To kick things off, we start with a little diddy I like to call...
449. "Penny Lane"-The Beatles
I wasn't crazy about this song in my early years, but as I got older I learned to appreciate it a little more. It's very jaunty and happy, as Paul McCartney reminisces about the street where he would meet John Lennon when they were younger, and about the Liverpool of his youth in general. A lively horn section really lifts the song and gives it a more distinctly British feel. His vocals are filled with a certain happy quality that fills the speakers. I highly recommend this track if your having a bad day.
448. "Heroin"-The Velvet Underground
I never liked the Velvet Underground much, I prefer Lou Reed's solo albums better than anything he did while he was in this band. This track has beautiful instrumentation, but it takes a lot more than that to hold my attention for a whopping 7:13 that this song comes in at. The other thing that I couldn't get past was the fact that it's actually promoting the use of heroin, which obviously is a huge turn-off.
447. "Leader of the Pack"-The Shangri-La's
This track starts out with a rather ingenious talking portion. This song is really just the age old story of the good girl falling for the bad boy, told with excellent harmonies. It's really simple at heart, nothing overwhelms anything else. A good track overall, I like it much better than the other girl group tracks I've reviewed so far.
446. "Pressure Drop"-Toots and the Maytals
I had heard OF this song before, but I had never actually heard it before. Even then, I was only familiar with the fact that The Clash did a version for the B-Side of "English Civil War". Even if you don't particularly like reggae, this song is just right to appease you. It isn't a heavy reggae jam, it only comes in at 3:48. My only beef with this song is that it's really just the singer repeating the words "Pressure Drop" over and over.
445. "Come As You Are"-Nirvana
I'll say it again, I really don't like Nirvana at all. All their songs sound the same to me, because they all follow the same structure. There's a few verses of partially nonsensical lyrics, and then Cobain just repeats the same word over and over until the song ends. Ladies and gentlemen, "Come as You Are"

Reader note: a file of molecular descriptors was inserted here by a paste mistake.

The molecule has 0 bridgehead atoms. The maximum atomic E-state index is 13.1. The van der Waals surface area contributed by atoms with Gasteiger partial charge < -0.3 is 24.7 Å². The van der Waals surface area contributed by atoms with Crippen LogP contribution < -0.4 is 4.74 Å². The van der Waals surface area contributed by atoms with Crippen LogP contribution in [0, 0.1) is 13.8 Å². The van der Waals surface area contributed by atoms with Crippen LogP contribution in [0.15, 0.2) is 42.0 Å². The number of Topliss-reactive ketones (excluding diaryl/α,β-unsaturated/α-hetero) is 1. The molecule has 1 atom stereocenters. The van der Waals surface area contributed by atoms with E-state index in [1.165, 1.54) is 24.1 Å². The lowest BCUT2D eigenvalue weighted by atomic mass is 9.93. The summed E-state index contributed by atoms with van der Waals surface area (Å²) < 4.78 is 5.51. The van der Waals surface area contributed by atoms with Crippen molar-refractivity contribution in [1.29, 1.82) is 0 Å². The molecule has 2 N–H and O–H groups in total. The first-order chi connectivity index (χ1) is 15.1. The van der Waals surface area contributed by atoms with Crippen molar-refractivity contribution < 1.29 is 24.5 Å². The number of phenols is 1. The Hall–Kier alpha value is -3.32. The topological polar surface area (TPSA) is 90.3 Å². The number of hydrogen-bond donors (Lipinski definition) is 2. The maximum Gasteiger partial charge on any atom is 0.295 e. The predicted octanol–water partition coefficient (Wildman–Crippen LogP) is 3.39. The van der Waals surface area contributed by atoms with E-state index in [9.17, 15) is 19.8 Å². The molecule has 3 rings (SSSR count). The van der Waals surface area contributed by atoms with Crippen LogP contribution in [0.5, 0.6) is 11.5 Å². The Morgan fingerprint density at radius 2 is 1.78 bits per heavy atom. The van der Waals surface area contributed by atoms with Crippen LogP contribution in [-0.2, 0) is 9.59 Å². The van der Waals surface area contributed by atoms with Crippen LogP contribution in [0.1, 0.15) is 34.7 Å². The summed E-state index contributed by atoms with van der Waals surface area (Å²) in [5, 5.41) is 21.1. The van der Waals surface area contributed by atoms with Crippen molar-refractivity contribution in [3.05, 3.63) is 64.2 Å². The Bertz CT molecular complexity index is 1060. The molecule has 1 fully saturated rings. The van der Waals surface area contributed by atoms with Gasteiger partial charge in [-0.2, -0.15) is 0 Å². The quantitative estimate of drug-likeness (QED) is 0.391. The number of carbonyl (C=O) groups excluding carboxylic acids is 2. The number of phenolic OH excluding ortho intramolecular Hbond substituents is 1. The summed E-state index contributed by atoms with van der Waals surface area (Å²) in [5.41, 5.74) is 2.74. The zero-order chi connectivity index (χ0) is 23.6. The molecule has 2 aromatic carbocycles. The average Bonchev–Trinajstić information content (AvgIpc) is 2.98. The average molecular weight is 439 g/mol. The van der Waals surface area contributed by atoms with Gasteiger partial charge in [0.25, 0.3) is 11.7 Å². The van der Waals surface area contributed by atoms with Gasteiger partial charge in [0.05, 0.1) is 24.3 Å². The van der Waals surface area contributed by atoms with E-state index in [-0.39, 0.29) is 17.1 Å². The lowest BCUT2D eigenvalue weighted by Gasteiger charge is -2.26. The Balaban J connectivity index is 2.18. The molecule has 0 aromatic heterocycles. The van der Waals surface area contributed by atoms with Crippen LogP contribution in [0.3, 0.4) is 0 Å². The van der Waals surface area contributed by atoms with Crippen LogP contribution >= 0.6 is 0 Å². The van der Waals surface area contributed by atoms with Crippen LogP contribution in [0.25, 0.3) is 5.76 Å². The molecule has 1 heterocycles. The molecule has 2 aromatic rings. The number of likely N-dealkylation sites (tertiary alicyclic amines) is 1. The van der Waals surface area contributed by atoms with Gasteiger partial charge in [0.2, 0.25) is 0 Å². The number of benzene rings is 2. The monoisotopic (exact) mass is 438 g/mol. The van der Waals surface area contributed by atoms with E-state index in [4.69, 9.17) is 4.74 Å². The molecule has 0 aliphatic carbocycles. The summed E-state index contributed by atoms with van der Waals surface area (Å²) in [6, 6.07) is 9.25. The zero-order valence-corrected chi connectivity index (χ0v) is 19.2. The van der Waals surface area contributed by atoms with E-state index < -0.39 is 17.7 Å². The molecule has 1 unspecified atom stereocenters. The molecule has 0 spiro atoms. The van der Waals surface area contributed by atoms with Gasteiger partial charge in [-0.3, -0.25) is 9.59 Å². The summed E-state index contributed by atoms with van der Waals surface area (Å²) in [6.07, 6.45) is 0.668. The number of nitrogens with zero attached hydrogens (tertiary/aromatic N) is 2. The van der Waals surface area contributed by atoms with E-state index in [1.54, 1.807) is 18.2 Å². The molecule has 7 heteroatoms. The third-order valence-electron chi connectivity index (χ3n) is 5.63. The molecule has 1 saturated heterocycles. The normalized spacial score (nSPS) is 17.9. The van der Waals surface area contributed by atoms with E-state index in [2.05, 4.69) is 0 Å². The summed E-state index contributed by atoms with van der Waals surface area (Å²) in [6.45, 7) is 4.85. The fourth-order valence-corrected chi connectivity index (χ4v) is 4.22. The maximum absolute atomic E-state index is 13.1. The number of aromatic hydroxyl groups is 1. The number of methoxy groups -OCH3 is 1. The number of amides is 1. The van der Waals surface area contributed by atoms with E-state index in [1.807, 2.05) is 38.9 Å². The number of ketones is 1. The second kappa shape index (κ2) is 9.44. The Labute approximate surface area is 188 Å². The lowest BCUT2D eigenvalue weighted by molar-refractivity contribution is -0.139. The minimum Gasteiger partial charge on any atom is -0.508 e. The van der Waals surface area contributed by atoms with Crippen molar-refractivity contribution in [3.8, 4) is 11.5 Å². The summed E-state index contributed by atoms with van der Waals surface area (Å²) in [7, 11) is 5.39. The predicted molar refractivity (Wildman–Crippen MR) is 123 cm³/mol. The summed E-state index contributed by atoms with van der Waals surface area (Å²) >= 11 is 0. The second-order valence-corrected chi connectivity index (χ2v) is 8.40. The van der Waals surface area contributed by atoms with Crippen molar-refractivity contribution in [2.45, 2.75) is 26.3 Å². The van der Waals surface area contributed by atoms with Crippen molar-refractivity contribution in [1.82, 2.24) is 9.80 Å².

444. "I Got You Babe"-Sonny and Cher
This song is just really a simple little diddy about young love and how everyone is just telling them their love isn't going to make it. But Sonny and Cher have each others backs, but Cher out-sings Sonny by a mile. She sounds crystal clear here, despite having to sing some slightly cheesy lyrics. The production on this record is actually similar to that of a girl group, but it works. The Pretenders also do a reggae version of this song with UB40.
443. "I Shot the Sheriff"-Bob Marley and the Wailers
Ahh, the many times I have made a joke related to this song. This is probably Bob Marley's best known song, and it really kind of broke reggae to the masses before the Clash came along. The song focuses on telling the story (obviously) of a man who confesses that he "Shot the Sheriff" but left the deputy. It isn't too terribly long, as songs of this nature can be (I'm looking at you Bob Dylan...) and it still manages to be commercial. Eric Clapton recorded a version shortly after the original came out, and I'm guessing that his is the better known version.
442. "Keep A Knockin'"-Little Richard
This track is classic Little Richard from the get-go. It has a rollicking piano riff and he's singing/screaming the few words at the top of his voice. There isn't much else to say, because this isn't the best song in his catalogue. Nevertheless, it's still a great fun track I'd recommend.
(More weird numbering I know!)
440. "Push It"-Salt N Pepa
Really? Salt N Pepa? Out of all of the infinity number of songs that have been written since the don of time, you chose this one? I really tried to be open minded about this, but I just couldn't. It's a generic 80's rap song. That's all. Why not put a song like, "Trudi's Song" by Mott the Hopple here?
My favorite of these? By far and wide "Penny Lane"